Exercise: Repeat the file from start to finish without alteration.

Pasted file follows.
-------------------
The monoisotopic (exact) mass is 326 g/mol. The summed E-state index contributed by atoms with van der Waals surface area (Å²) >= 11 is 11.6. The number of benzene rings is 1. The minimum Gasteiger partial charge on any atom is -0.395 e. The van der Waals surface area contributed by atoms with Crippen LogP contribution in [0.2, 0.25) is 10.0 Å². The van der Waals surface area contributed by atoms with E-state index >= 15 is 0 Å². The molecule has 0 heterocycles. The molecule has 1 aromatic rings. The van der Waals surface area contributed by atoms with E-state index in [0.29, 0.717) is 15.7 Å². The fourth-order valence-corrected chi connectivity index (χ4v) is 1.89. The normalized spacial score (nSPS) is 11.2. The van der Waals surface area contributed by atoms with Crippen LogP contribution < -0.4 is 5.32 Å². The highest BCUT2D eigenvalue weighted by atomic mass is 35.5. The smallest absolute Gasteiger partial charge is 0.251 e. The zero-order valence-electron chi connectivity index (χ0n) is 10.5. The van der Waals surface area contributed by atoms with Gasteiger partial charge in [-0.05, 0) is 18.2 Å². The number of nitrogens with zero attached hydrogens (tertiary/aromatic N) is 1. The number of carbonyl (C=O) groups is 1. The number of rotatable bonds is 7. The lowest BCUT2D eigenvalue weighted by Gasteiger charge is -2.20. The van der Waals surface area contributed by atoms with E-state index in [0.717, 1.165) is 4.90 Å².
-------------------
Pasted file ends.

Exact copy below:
The monoisotopic (exact) mass is 326 g/mol. The summed E-state index contributed by atoms with van der Waals surface area (Å²) >= 11 is 11.6. The number of benzene rings is 1. The minimum Gasteiger partial charge on any atom is -0.395 e. The van der Waals surface area contributed by atoms with Crippen LogP contribution in [0.2, 0.25) is 10.0 Å². The van der Waals surface area contributed by atoms with E-state index >= 15 is 0 Å². The molecule has 0 heterocycles. The molecule has 1 aromatic rings. The van der Waals surface area contributed by atoms with E-state index in [0.29, 0.717) is 15.7 Å². The fourth-order valence-corrected chi connectivity index (χ4v) is 1.89. The normalized spacial score (nSPS) is 11.2. The van der Waals surface area contributed by atoms with Crippen LogP contribution < -0.4 is 5.32 Å². The highest BCUT2D eigenvalue weighted by atomic mass is 35.5. The smallest absolute Gasteiger partial charge is 0.251 e. The zero-order valence-electron chi connectivity index (χ0n) is 10.5. The van der Waals surface area contributed by atoms with Gasteiger partial charge in [-0.05, 0) is 18.2 Å². The number of nitrogens with zero attached hydrogens (tertiary/aromatic N) is 1. The number of carbonyl (C=O) groups is 1. The number of rotatable bonds is 7. The lowest BCUT2D eigenvalue weighted by Gasteiger charge is -2.20. The van der Waals surface area contributed by atoms with E-state index in [0.717, 1.165) is 4.90 Å².